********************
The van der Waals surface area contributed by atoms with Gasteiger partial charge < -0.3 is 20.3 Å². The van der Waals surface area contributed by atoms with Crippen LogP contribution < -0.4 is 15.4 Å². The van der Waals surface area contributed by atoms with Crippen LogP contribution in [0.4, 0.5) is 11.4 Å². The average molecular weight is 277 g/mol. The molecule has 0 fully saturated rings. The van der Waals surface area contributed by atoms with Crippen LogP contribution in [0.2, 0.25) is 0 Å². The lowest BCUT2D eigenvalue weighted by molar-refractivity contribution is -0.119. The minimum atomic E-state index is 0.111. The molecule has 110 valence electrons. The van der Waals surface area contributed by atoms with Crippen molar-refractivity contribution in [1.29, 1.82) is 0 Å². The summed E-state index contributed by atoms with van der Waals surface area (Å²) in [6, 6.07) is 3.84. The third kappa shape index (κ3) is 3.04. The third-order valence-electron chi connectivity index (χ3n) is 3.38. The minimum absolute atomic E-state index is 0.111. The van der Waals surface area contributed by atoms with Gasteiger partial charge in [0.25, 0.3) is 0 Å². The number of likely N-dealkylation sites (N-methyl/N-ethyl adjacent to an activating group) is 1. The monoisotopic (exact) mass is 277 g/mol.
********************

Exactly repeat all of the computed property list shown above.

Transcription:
The van der Waals surface area contributed by atoms with Gasteiger partial charge < -0.3 is 20.3 Å². The van der Waals surface area contributed by atoms with Crippen LogP contribution < -0.4 is 15.4 Å². The van der Waals surface area contributed by atoms with Crippen LogP contribution in [0.4, 0.5) is 11.4 Å². The average molecular weight is 277 g/mol. The molecule has 0 fully saturated rings. The van der Waals surface area contributed by atoms with Crippen LogP contribution in [0.2, 0.25) is 0 Å². The lowest BCUT2D eigenvalue weighted by molar-refractivity contribution is -0.119. The minimum atomic E-state index is 0.111. The molecule has 110 valence electrons. The van der Waals surface area contributed by atoms with Crippen molar-refractivity contribution in [1.29, 1.82) is 0 Å². The summed E-state index contributed by atoms with van der Waals surface area (Å²) in [6, 6.07) is 3.84. The third kappa shape index (κ3) is 3.04. The third-order valence-electron chi connectivity index (χ3n) is 3.38. The minimum absolute atomic E-state index is 0.111. The van der Waals surface area contributed by atoms with Gasteiger partial charge in [0.25, 0.3) is 0 Å². The number of likely N-dealkylation sites (N-methyl/N-ethyl adjacent to an activating group) is 1. The monoisotopic (exact) mass is 277 g/mol.